Makes sense to me, more carrier bays would certainly be more effective than one if you are using that approach. I figured tossing out a couple of plain vanilla fighter challenges, one with basic Rockets and Painters and another with Pulse lasers (and the next one was going to be lasers) with or without one carrier bay would at least show if the carrier bay helped. That’s not how people responded to these challenges though. I’ll take a little time and the next one will be a more sophisticated (or at least more complicated) combined arms approach with or without sufficient carrier bays to “carry” it through a reasonable combat. Maybe I’ll run SAC-46 or SAC-41 or some of the others with and without carrier bays and see what happens.
The response I’m looking for though is not really if these were hard or easy challenges. What I want to know is which one of each pair is easier to beat. That would answer the original question.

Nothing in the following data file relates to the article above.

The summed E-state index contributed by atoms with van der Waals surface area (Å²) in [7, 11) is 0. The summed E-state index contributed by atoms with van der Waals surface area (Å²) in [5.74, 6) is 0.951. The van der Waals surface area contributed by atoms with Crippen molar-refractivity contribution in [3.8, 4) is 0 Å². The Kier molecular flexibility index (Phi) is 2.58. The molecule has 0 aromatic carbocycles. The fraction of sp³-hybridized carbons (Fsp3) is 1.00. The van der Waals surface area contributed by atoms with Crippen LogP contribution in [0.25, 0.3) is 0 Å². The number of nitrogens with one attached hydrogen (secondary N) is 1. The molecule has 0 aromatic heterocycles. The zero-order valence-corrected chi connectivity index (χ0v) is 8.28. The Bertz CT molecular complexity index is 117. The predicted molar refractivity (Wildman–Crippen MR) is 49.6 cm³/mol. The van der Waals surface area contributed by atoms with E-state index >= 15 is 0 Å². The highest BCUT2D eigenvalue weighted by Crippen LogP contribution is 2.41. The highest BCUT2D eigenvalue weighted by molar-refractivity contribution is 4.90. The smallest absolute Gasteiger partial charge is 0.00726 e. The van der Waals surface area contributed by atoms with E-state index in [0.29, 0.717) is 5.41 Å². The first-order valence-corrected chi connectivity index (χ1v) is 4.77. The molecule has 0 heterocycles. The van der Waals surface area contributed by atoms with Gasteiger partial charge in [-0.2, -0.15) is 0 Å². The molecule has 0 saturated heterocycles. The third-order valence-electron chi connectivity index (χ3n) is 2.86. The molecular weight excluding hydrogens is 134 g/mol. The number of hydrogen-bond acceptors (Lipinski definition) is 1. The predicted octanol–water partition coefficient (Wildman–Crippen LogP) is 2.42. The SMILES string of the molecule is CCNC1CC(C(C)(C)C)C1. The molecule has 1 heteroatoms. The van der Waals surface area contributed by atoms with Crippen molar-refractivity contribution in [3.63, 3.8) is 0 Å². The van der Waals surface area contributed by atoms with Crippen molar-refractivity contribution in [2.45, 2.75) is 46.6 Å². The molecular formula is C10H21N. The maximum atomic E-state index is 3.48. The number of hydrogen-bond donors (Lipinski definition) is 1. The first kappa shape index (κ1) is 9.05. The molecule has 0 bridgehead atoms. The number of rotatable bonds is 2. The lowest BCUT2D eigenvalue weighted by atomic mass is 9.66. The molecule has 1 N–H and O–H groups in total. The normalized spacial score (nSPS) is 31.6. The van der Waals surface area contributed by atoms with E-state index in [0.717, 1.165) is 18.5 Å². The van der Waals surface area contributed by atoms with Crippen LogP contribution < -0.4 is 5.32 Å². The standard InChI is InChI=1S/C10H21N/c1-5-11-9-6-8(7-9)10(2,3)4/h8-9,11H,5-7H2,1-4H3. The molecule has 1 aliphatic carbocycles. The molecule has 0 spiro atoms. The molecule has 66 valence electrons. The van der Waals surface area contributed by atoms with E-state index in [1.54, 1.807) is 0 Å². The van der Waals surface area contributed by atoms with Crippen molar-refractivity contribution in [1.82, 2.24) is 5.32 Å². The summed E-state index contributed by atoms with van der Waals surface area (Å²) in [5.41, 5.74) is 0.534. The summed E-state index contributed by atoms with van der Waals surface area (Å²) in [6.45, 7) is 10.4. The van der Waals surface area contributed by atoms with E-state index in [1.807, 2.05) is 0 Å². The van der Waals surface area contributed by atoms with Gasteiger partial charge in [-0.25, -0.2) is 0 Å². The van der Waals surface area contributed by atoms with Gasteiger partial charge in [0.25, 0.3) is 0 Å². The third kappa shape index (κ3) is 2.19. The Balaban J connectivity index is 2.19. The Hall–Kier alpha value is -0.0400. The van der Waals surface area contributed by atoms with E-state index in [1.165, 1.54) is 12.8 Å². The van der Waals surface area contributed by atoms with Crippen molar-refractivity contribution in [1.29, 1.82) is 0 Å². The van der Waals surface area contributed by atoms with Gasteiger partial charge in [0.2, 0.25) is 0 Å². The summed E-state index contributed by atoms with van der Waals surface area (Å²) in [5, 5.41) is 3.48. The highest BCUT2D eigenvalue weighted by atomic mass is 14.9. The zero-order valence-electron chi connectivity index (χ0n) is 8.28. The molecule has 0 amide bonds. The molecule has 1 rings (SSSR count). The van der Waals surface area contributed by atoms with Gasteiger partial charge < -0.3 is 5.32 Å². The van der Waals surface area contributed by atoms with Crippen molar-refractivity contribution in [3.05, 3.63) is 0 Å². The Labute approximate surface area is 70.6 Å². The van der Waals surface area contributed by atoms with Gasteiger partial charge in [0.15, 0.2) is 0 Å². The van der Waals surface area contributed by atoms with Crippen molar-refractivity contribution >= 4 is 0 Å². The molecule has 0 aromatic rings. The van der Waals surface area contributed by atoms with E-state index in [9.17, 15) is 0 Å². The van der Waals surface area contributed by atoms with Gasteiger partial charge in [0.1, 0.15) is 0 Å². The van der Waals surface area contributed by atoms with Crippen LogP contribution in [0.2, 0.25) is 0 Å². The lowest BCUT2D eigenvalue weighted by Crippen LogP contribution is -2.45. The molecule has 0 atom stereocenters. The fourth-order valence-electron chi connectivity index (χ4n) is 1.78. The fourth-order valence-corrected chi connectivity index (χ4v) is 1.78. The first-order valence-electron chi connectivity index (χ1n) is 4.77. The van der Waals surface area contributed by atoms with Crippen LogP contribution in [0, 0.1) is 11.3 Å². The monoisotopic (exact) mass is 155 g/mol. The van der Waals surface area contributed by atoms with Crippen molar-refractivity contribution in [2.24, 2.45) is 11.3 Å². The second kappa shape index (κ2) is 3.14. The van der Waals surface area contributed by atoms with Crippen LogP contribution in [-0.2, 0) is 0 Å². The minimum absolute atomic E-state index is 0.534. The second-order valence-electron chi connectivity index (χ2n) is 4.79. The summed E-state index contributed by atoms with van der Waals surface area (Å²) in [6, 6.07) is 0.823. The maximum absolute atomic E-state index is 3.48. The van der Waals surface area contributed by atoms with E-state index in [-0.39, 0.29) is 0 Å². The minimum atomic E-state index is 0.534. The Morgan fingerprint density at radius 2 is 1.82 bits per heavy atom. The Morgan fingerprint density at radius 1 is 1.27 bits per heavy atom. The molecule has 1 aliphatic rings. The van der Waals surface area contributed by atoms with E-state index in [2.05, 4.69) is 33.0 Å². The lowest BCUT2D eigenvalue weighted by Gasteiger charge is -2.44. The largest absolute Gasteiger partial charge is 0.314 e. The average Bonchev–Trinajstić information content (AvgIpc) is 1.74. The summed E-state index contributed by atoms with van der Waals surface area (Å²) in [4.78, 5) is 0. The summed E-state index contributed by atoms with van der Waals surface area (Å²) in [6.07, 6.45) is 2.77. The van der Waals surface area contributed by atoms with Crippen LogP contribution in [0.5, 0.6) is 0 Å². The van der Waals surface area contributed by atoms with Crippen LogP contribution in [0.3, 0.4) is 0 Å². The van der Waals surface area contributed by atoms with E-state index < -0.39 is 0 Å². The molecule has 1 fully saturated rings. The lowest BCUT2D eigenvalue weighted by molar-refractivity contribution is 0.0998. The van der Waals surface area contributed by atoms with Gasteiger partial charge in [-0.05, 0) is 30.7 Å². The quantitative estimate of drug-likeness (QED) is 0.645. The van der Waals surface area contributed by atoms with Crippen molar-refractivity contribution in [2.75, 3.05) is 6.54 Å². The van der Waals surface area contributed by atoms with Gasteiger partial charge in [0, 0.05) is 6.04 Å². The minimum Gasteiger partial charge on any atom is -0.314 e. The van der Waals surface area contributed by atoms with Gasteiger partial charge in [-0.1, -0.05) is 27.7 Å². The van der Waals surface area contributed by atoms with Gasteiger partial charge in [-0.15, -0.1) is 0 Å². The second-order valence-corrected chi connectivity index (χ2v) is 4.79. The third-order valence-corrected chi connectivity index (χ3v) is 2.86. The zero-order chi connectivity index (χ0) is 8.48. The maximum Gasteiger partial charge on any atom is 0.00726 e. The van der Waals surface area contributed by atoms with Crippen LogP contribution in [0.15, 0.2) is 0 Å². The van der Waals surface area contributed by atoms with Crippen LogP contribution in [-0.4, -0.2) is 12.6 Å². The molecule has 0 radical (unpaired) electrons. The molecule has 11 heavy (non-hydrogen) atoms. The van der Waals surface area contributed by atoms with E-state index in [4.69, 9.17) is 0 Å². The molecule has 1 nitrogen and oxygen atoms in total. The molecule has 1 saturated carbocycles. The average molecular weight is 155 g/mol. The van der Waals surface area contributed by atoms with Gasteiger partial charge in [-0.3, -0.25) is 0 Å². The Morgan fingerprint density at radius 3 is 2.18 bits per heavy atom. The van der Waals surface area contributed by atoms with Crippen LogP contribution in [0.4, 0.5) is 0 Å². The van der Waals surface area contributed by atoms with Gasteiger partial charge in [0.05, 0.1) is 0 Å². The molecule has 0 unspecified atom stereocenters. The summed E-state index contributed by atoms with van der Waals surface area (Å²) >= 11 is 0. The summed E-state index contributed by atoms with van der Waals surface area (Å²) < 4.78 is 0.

Well I did them with my own fleets - responded to your challenges with them. For me it was easy to tell how well the bays worked for my side. You just didn’t have enough of them for your huge swarms of fighters and I think that let you down in the end. It was easy to see how each side could get the other to hang around a AA trap though. Sometimes that is more than enough to do the trick. Put the enemy where you want them.